The Plenary Assembly, April 18, 1969
The bishops of Canada in plenary assembly take cognizance of the report of the special committee appointed to discuss what steps should follow the statement of the Canadian Catholic Conference in Winnipeg, September 27, 1968, concerning Pope Paul VI's encyclical letter, On Human Life1
This committee composed of two bishops, a number of priests, religious and lay persons, after serious study and deliberation have summarized their recommendation as follows:
1. that the Canadian Catholic Conference gives its utmost support and encouragement to marriage preparation programs -- short of recommending that they be compulsory for Church marriages;
2. that the Canadian Catholic Conference recommend to priests, family movements and other interested Church members the possibility of an "apostolate to new parents";
3. that the Canadian Catholic Conference initiate a study of the theology of marriage in today's world;
4. that the Canadian Catholic Conference strongly support family life education in the school as a supplement to parental efforts, with particular stress on the need for adequate preparation of teachers for such classroom courses.
We are pleased to accept these resolutions and to make them our own. We request our Administrative Board and Executive Committee to see to their implementation.
In this context we wish to express our conviction that the present concern and preoccupation with the problems of marriage can best be met by the positive approach recommended by our committee.
At the same time we cannot close our eyes or our minds to the reaction of a certain segment of the public, both within our communion and outside it, which appears to have distorted to some degree our pastoral application of the encyclical On Human Life.
Nothing could be gained and much lost by any attempt to rephrase our Winnipeg statement. We stand squarely behind that position but we feel it our duty to insist on a proper interpretation of the same.
In particular we feel that our teaching on freedom of conscience and the role of the magisterium, the authentic teaching authority of the Church, has not always been accurately reflected.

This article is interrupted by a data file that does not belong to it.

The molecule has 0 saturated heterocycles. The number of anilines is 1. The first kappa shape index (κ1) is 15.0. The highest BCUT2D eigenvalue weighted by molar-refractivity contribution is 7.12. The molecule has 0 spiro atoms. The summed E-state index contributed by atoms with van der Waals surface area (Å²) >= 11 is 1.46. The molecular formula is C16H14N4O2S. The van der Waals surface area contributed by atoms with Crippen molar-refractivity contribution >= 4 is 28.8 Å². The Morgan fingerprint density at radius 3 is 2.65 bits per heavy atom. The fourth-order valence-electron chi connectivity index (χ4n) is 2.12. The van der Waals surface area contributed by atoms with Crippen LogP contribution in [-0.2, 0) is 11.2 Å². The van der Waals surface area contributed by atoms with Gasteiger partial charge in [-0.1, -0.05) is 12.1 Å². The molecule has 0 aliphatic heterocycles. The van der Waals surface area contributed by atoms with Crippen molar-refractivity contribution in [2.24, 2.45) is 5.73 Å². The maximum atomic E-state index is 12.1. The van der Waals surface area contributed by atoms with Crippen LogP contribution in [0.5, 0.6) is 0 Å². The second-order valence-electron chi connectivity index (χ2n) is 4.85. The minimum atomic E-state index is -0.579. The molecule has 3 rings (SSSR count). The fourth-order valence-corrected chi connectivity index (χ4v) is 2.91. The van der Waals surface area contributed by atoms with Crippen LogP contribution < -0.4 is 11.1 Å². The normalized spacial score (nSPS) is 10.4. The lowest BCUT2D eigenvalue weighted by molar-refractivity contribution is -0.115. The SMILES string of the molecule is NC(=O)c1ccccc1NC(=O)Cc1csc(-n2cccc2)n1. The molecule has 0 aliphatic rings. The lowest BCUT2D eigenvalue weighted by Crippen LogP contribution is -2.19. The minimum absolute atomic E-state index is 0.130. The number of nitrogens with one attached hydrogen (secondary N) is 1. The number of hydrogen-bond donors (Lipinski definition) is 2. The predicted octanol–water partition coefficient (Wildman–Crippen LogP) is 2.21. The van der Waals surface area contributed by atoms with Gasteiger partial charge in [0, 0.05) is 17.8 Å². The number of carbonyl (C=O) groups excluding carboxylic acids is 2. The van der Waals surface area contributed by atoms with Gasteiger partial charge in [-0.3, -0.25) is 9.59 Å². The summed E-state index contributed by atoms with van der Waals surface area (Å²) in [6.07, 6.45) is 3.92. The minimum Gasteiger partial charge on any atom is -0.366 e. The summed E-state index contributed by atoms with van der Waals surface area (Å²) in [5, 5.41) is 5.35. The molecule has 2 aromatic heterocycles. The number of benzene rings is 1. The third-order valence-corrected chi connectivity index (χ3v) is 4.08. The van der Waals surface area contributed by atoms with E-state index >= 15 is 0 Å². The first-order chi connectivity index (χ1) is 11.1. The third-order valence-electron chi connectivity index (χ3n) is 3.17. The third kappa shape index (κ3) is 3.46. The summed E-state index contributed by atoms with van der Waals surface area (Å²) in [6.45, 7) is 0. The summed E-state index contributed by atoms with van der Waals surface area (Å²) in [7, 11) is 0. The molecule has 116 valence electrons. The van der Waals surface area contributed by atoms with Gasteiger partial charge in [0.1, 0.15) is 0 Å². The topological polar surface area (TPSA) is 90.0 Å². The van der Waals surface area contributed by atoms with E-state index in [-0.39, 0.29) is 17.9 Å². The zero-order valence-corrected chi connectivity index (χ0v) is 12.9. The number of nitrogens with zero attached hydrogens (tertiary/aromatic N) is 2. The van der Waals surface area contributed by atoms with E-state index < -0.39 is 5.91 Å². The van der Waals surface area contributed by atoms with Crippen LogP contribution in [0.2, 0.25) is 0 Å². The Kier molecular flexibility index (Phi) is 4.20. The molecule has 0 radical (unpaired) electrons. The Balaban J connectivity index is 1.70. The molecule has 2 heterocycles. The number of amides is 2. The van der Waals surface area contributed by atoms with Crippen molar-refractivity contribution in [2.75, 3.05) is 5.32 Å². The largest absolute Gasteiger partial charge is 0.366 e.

Consequently we wish to reiterate our positive conviction that a Catholic Christian is not free to form his conscience without consideration of the teaching of the magisterium, in the particular instance exercised by the Holy Father in an encyclical letter. It is false and dangerous to maintain that because this encyclical has not demanded "the absolute assent of faith", 2 any Catholic may put it aside as if it had never appeared. On the contrary, such teaching in some ways imposes a great burden of responsibility on the individual conscience.
The Catholic knows that he or she may not dissent from teaching proposed as infallible. With regard to such teaching one may seek only to understand, to appreciate, to deepen one's insights.
In the presence of other authoritative teaching, exercised either by the Holy Father or by the collectivity of the bishops one must listen with respect, with openness and with the firm conviction that a personal opinion, or even the opinion of a number of theologians, ranks very much below the level of such teaching. The attitude must be one of desire to assent, a respectful acceptance of truth which bears the seal of God's Church.
In order that this matter of Christian attitude to the transmission of life be not further distorted, we believe that this whole question will best be studied and situated in the large context of the formation of responsible conscience in general. We recommend that studies along these lines be initiated at soon as possible by the Canadian Catholic Conference.